IFA President Joe Healy said the funding provided for the agri-food sector will fall short of what will be needed as Ireland faces an “agricultural Armageddon”.
“While the €110m committed to the Dept of Agriculture for next year is a step forward, much more will be needed now as farmers are already suffering huge losses due to Brexit uncertainty,” he said.
“Beef farmers have incurred huge losses since May 12th when the Beef Exceptional Aid Measure (BEAM) was introduced and these have to be covered,” he said.
He stated that now that the Irish Government has set out its plans, the EU Commission needs to put its “Brexit-funding cards on the table”.
Healy outlined that clarity is needed regarding the implications for certain schemes such as the BEEP pilot scheme introduced last year.
“We also need clarity on the Minister for Agriculture’s plans for the €20m underspend in the Beef Exceptional Aid Measure,” he stressed.
He welcomed the allocation of €3m for pilot agri-environmental schemes, adding “it’s a very modest allocation”. “Environmental schemes are an area where farmers can make a significant positive contribution to climate action.”
He said the increase in the NPWS Farm Plan funding to €1m is “a step in the right direction”.
Healy also acknowledged the €150 increase in the earned income tax credit, but said that farmers will be disappointed it has not reached the full €1,650 as committed in the programme for Government.
The IFA president said the carbon tax will disproportionately affect farmers and rural dwellers as they don’t have an alternative. “We expect a significant amount of the funding to be ringfenced for agri-environmental schemes, renewable initiatives that have a farmer and community focus,” he said.
He said it was very disappointing that there we no reference to the Fair Deal Scheme. “The Government needed to provide assurances that the changes agreed by the Cabinet are provided for.”
The organisation’s Farm Business Chairman, Martin Stapleton, said the increase in the stamp duty rate from 6% to 7.5% would hit farmers who were trying to expand their holdings.
He noted that the extension of restructuring relief is important for those farmers who are trying to consolidate their holdings.
Its Rural Development Chairman, Joe Brady, welcomed the increase of €12.1m in TAMS to bring the overall allocation to €82m. He expressed concern that the overall RDP Budget of €395m will "not be spent unless Minister Creed takes urgent action".
The president of ICMSA, Mr. Pat McCormack said that Budget 2020 would come as a profound disappointment to farmers, in general, and stated that there was “no sense of urgency” being communicated around the threat facing Irish farming at this time.
He outlined that the Government has simply washed its hand of the many challenges facing farmers.
“In a normal year, that Budget would be underwhelming but where we are now – 23 days from the Brexit cliff – its lack of urgency and detail will be profoundly shocking certainly to ICMSA’s family farm membership and the wider rural economy.”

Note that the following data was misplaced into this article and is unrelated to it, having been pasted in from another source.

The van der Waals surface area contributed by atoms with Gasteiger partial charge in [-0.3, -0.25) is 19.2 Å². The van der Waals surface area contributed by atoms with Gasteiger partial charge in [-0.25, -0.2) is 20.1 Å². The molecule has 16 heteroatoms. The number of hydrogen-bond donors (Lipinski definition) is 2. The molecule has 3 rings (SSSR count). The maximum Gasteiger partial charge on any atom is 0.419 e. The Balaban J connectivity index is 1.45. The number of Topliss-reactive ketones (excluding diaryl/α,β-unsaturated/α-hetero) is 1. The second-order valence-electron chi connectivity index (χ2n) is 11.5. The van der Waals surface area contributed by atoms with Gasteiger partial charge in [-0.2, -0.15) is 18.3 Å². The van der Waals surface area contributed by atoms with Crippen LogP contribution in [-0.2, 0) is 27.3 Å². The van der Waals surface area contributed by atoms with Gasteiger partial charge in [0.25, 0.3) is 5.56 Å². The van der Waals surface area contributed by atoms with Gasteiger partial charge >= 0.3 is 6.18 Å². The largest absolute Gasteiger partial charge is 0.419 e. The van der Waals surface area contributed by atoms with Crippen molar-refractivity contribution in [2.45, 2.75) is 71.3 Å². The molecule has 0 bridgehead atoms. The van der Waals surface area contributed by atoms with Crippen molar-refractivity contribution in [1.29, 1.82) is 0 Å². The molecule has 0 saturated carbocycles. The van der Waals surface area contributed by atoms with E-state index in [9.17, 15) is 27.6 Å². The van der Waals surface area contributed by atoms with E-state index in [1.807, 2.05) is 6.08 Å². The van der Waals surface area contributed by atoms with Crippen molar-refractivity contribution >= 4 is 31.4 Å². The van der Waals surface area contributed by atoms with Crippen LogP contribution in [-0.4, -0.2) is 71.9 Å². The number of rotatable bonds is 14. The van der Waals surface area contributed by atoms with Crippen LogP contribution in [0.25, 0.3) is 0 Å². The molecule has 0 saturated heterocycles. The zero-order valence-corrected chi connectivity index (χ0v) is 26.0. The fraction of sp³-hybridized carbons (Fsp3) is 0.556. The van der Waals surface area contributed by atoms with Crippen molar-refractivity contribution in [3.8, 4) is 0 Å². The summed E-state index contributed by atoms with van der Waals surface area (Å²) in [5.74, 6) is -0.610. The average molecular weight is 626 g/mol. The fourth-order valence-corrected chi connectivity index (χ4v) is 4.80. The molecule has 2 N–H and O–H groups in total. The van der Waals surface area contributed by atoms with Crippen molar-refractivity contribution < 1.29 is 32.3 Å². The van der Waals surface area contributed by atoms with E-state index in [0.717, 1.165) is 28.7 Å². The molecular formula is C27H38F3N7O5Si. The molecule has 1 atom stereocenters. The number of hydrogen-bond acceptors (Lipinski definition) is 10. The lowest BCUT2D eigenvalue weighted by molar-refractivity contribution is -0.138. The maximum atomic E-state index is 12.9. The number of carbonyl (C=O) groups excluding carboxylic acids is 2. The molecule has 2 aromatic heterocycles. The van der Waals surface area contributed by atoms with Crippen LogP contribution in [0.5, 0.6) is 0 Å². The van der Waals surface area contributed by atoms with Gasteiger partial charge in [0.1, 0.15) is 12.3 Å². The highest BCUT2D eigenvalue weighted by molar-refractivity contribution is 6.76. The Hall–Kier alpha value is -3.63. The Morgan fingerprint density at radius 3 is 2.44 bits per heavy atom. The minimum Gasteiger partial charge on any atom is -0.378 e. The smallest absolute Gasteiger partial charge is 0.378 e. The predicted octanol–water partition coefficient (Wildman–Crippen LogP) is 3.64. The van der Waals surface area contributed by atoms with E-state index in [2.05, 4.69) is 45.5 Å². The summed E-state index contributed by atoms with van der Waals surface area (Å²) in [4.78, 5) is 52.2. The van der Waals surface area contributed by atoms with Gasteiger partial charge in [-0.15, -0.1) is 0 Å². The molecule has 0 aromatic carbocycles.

“For a start, where was the reference to current Brexit-related losses? It would appear the Government has decided to let farm families take the hit on this which is completely unacceptable.”
“The ‘big ticket’ Brexit fund announced was in the event of a ‘no-deal’ – but what about the losses suffered as and from May 12 and we must remember that even the fund before May 12th actually excluded dairy farmers with herds over 40 cows.”
“ICMSA won’t be alone in finding it very concerning that there was not a single specific reference today to our hugely valuable dairy exports and the potential impact in the event of a no-deal Brexit”, said Mr McCormack.
He said his organisation has consistently highlighted the challenge of income volatility on farm families but yet again, this fact has been “ignored in the Budget". He stated that inaction on this matter is leaving farm families "cruelly exposed" to volatility and undermining their very future”.
He said the 1.5% increase in stamp duty will hit farmers trying to build viable units and is “hugely disappointing” in that context.
“We also note the announcement of a ‘Just Transition Commissioner’; I’ll ask the question that every farmer in Ireland wants answered: ‘Just’ for who? Whose idea of ‘Just’?”
We want to be part of the solution on climate change and carbon reduction, but I’m very concerned by unelected officials who’ll be given sweeping powers and we’ll be watching this very carefully”, said McCormack.
“I regret to say that I do not think the Government has shown any degree of understanding about the depth and multi-pronged nature of the threat that Irish farming and food production is facing right now and farmers will be hugely disappointed by Budget 2020,” he concluded.
ICSA president Edmond Phelan has said today’s budget provides very little detail on how a no-deal Brexit will be mitigated.
“The Minister for Finance indicated a fund of €110 million for the Department of Agriculture, of which €85 million will be targeted at beef farmers, in the event of a no-deal Brexit."